I can understand why this is an award-winning product. Kids can play Dr Hal’s Chemistry Trumps without any significant knowledge of chemistry when they start, but certainly will have learnt something by the time they finish.
I suppose this is what Prof Hal calls “camouflage learning”. Be it a particularly dangerous chemical, such as plutonium, the only one with a danger factor 10; or the fact that carbon has been known to Man since 1,000,000 BC, enthusiastic players can get their share of information about some chemical elements from this game.
The card game was originally designed by Professor Hal Sosabowski, currently Professor of Public Understanding of Science at the University of Brighton and science consultant for TV and radio shows, including ITV’s Ministry of Mayhem and BBC’s Bright Sparks, among many others. All the facts included in the cards were checked by Prof Hal and his team of researchers and downloadable teacher’s notes can be found online.
The game is based on the popular Top Trumps Game, which is ideal as most children are already familiar with the rules, thus avoiding lengthy explanations in the classroom. The deck contains 32 cards, each representing a chemical element and an additional card explaining the game rules. Trump factors include atomic mass, danger factor (based on potential hazards caused by the element), usefulness factor (based on its economic and industrial uses), melting point (in degree Celsius) and year of discovery. With the help of a parent or teacher, I can see how these subjective classifications may start interesting discussions. In addition, each element also contains interesting “Elementary facts”, a brief description of some important properties or uses, increasing the chances of fun learning about the particular element.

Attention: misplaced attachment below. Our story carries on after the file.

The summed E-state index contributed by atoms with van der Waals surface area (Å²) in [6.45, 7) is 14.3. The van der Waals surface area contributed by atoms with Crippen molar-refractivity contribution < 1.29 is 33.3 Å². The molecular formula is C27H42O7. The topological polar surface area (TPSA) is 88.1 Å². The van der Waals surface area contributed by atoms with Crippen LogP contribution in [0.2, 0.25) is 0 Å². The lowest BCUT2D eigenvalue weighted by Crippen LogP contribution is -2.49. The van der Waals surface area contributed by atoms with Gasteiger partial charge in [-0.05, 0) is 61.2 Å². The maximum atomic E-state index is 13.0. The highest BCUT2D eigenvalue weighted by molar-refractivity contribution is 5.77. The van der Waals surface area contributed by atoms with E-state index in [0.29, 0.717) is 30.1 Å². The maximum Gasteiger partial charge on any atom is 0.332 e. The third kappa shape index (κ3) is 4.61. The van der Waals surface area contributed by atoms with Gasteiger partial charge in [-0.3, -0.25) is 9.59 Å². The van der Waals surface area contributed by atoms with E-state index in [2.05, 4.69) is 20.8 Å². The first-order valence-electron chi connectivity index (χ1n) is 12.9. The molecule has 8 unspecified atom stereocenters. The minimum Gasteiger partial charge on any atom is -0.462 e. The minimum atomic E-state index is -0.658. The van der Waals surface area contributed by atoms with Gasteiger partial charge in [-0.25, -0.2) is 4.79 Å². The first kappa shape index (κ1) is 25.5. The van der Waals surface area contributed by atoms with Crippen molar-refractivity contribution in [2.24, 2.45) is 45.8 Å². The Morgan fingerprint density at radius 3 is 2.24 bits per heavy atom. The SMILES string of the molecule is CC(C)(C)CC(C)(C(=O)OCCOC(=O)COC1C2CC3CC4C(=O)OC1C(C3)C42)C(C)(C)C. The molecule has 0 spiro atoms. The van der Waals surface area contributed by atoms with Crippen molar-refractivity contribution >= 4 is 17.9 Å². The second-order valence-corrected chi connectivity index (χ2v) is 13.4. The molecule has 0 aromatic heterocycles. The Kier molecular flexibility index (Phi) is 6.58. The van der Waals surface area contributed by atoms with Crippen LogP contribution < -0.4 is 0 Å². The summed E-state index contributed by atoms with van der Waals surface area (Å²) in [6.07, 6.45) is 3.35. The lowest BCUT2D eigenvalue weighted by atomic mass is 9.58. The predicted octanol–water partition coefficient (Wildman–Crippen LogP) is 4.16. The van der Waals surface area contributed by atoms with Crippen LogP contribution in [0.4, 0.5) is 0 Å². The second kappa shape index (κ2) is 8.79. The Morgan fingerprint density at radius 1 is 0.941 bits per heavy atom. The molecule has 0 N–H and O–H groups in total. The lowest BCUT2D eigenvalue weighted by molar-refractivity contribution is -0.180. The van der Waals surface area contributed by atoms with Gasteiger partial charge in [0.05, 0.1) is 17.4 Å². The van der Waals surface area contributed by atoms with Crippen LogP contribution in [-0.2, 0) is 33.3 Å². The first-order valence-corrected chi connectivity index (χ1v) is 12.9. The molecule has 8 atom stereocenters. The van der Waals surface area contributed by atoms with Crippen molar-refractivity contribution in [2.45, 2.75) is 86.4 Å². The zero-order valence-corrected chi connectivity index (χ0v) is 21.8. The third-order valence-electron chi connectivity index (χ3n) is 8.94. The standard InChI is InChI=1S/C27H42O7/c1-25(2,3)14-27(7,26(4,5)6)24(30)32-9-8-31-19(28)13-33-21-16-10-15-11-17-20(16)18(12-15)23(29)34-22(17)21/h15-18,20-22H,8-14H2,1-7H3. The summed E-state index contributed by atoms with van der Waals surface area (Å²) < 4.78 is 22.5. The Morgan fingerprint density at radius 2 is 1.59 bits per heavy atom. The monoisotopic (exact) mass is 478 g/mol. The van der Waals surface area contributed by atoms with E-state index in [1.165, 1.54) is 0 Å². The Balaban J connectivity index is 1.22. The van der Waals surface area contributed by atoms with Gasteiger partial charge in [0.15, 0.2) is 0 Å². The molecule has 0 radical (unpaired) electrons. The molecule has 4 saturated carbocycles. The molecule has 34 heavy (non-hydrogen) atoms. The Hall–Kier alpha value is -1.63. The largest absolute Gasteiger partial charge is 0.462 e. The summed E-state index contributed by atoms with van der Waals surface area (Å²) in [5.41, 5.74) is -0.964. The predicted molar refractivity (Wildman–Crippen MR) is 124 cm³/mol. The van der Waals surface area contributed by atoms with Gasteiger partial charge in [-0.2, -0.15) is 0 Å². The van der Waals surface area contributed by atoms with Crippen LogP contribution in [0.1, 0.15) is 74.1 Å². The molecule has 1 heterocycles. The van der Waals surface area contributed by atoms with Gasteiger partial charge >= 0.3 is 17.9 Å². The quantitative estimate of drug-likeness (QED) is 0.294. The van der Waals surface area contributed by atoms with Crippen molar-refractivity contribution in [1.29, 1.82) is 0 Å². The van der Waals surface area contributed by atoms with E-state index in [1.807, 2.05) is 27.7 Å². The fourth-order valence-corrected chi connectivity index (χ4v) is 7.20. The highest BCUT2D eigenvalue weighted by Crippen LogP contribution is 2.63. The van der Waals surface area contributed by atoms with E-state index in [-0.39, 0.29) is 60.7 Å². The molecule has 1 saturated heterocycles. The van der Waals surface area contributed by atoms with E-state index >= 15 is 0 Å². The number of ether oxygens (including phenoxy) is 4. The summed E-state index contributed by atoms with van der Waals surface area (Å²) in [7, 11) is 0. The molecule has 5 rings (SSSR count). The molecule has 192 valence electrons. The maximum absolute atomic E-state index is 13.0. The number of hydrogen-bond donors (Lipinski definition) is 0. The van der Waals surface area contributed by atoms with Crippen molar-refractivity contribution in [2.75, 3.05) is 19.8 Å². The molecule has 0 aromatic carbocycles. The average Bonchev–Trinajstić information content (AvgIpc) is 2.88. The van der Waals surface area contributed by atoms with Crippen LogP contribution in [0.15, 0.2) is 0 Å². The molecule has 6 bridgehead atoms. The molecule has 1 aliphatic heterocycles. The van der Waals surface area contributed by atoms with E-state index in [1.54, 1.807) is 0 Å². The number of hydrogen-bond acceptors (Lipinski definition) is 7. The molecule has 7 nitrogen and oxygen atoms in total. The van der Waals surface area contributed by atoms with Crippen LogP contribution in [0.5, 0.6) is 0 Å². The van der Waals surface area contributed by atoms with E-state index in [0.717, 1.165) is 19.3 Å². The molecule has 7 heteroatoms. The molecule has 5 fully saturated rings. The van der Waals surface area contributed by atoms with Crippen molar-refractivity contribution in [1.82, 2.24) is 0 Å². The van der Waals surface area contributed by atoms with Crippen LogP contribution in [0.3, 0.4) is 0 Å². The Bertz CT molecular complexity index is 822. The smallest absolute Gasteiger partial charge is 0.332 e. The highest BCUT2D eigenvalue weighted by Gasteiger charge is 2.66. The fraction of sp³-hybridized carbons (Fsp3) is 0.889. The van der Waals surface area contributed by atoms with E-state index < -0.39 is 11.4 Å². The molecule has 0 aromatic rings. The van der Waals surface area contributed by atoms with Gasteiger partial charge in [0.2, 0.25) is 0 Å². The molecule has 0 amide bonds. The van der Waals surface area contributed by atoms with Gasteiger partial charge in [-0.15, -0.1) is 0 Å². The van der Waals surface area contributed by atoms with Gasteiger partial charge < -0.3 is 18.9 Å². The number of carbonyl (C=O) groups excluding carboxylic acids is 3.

Each playing card has a picture of a chemical element in its natural form or in an application. Personally, I prefer the applications as I find it easier to relate to how each element can be used, but unfortunately not all elements lend themselves to do this.
Part of the same range, Prof Hal has also developed Biology, Physics and Recycling Trumps, looking at various aspects, from different animals to common waste products. Currently, the games are only available online at www.drhal.co.uk.
Playing the game
Playing the game is simple and straight-forward and draws on rules most likely familiar to any 11-year old. There’s no limit on how many participants can play the game, but I think about 5 would give the best results, which may need some careful consideration to set up in a classroom. On the plus side, as the rules are simple to understand, the game has the potential to attract both younger and older players, with varying levels of understanding.
Priced at £4.99, using Dr Hal’s Chemistry Trumps in the classroom or at home is an easy way to get children to learn a subject sometimes perceived as complicated and boring. If you’re a teacher or a student, a parent or simply a chemistry enthusiast, this is a fun way to learn and teach about the periodic table.